Yasiin Bey (formerly Mos Def) ranks as high in the boom bap congress’ delegates of lyrical adroits as Gil Scott-Heron, Boogiedown Productions, and Lakim Shabazz. Like those artists, Bey idealizes hip-hop as a creative, regenerative, democracy and viewed hip-hop’s music as rhythmic rumination on black folks imaginative potential. Those guys quickly took a left turn when it came to conventional rap tradition. Heron’s poetic deemed him more a trailblazer than a traditionalist, beating a solo djembe against the tyranny of the American state, but Bey’s Brooklyn groove with his decidedly antinomian perspective shrouded him with love from the locals and the stars alike. His ball’s out punk rock enchantments divided critics but it’s cool, most political types are polarizing. Plus, Bey never lost touch with the black folk that represented his core voting bloc.
Bey’s recent retirement announcement hint at the social ghosts haunting his verses, feelings of injustice, of displacement, and the exhaustion of battling against those particular conditions that harm oppressed people globally. Back when he was Mos Def, fresh off the buzz for the magic that was Black Star (with his running-mate Talib Kweli), Mos started the campaign with “Fear Not a Man” on that classic cut, Black on Both Sides, by reminding us that this hip-hop thing ain’t about nothin’ else but “what’s happening with us…So the next time you ask yourself where hip-hop is goin. Ask yourself, where am I goin? How am I doin.” That was Mos Def, then. That’s Bey now. Hip-hop isn’t just culture to him; it’s black youth’s collective psychology, how we behave even when we’re not paying attention. Hip-hop couldn’t be restrained to just expression, as expression is pulled out from somewhere in us. So hip-hop comes from somewhere in us. And the manifestations of those expressions can’t be contained. Consequently, rap couldn’t just be a couple 16 over syncopated instrumentals; or even live renditions at that. Bey heard more in us; thought more of us. Hip-hop could harness rock n roll. Why not? Both stem from the same seemingly endless creative repository. If the record “Rock n Roll” on Bey’s inaugural LP was any foreshadow, The New Danger, was his initiation into the black mosh pit.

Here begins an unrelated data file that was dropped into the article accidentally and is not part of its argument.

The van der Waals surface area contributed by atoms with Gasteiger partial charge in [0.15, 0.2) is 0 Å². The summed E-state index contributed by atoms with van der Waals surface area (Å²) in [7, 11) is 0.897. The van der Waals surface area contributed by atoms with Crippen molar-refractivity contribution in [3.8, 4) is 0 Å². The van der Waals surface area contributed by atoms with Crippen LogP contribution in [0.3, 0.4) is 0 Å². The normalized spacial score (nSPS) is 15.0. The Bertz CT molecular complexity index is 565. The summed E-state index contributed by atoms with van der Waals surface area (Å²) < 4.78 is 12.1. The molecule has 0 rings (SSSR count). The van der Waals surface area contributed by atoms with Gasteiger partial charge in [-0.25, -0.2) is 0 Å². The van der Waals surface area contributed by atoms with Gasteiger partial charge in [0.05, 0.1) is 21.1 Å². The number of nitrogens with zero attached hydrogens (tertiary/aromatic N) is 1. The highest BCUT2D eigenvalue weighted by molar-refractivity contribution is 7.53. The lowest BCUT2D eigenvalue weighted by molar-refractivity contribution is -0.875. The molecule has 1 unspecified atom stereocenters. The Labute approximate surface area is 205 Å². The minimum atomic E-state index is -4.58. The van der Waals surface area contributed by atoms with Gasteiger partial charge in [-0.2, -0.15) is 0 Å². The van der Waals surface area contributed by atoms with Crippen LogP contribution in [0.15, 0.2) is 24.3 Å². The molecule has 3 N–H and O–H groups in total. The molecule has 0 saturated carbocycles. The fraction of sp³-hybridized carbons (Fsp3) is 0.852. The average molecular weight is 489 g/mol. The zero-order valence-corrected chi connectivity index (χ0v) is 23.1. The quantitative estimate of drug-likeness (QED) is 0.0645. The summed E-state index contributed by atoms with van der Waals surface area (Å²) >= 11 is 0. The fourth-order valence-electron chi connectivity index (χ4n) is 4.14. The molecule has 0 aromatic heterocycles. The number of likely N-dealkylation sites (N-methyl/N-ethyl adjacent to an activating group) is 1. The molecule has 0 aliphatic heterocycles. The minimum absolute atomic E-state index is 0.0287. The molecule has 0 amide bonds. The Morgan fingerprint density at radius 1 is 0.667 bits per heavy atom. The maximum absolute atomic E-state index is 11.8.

The pit isn’t for everybody. And such a decisive departure from traditional boom bap had fans of Black on Both Sides pretty sore. Same fans probably couldn’t get hip to the urgency in “Umi Says” on the first record or the kinesis of “The Panties” because Bey was hittin’ notes instead of spittin’ bars. While some of the tracks on The New Danger did lack thematic subtlety (The Easy Spell was a hard listen despite some impressive guitar riffs from Bad Brains,’ Dr. Know), Bey was rightfully stubborn to continue to produce music that didn’t shout rap but fit congruently in black music’s transgressive lineage. Bey fought back against the very concept of being a “rap artist,” preferring a rock funkadelic that held up the heaviness of his rhymes. Rock is not an experiment, just as hip-hop isn’t something you put on and take off, but a reality whether realized or not.
It’s easy to overlook the two decades Bey spent balancing hip-hop democracy, using his art to disrupt the daily going’s-on in the music industry (remember when homie went guerrilla in 2006 performing “Katrina Clap” outside the VMAs?), and his personal nomadic proclivities but the exhaustion in Bey’s voice on his announcement clip is unmistakable. The brotha is really sick of the business. Although rap is often considered one of those professions one never really retires from, Bey has proven to be an artist you can take at his word. Even if Bey stops releasing music, he is still roaming the earth inhabiting a body that was used for the advancement of hip-hop; therefore the advancement of us. I have no doubt that he will continue this work of bettering without the glitzy gaze of mainstream and alternative media alike. The hip-hopper will keep hip-hopping, but, for the time being, please no photos.